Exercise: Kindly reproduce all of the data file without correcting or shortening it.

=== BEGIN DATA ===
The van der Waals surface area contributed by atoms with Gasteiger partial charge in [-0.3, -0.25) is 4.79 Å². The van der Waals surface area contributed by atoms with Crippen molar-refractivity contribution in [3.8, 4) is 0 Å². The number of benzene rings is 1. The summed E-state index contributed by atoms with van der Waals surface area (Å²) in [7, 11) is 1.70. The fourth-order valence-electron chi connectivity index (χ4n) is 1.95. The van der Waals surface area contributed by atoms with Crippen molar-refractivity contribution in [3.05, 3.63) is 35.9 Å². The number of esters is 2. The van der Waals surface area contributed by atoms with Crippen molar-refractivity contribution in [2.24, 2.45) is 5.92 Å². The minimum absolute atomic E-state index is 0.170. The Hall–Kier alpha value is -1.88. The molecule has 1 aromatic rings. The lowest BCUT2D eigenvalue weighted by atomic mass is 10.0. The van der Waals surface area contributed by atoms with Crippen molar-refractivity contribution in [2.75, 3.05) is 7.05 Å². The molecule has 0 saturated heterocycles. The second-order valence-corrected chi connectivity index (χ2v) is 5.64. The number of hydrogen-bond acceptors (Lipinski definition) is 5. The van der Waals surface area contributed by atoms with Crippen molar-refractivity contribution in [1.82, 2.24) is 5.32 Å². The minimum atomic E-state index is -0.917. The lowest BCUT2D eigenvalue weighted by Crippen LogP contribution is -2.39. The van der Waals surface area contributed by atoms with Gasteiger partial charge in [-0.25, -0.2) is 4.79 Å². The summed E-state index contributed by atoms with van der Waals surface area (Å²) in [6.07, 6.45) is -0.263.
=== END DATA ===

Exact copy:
The van der Waals surface area contributed by atoms with Gasteiger partial charge in [-0.3, -0.25) is 4.79 Å². The van der Waals surface area contributed by atoms with Crippen molar-refractivity contribution in [3.8, 4) is 0 Å². The number of benzene rings is 1. The summed E-state index contributed by atoms with van der Waals surface area (Å²) in [7, 11) is 1.70. The fourth-order valence-electron chi connectivity index (χ4n) is 1.95. The van der Waals surface area contributed by atoms with Crippen molar-refractivity contribution in [3.05, 3.63) is 35.9 Å². The number of esters is 2. The van der Waals surface area contributed by atoms with Crippen molar-refractivity contribution in [2.24, 2.45) is 5.92 Å². The minimum absolute atomic E-state index is 0.170. The Hall–Kier alpha value is -1.88. The molecule has 1 aromatic rings. The lowest BCUT2D eigenvalue weighted by atomic mass is 10.0. The van der Waals surface area contributed by atoms with Crippen molar-refractivity contribution in [2.75, 3.05) is 7.05 Å². The molecule has 0 saturated heterocycles. The second-order valence-corrected chi connectivity index (χ2v) is 5.64. The number of hydrogen-bond acceptors (Lipinski definition) is 5. The van der Waals surface area contributed by atoms with Crippen molar-refractivity contribution in [1.82, 2.24) is 5.32 Å². The minimum atomic E-state index is -0.917. The lowest BCUT2D eigenvalue weighted by Crippen LogP contribution is -2.39. The van der Waals surface area contributed by atoms with Gasteiger partial charge in [-0.25, -0.2) is 4.79 Å². The summed E-state index contributed by atoms with van der Waals surface area (Å²) in [6.07, 6.45) is -0.263.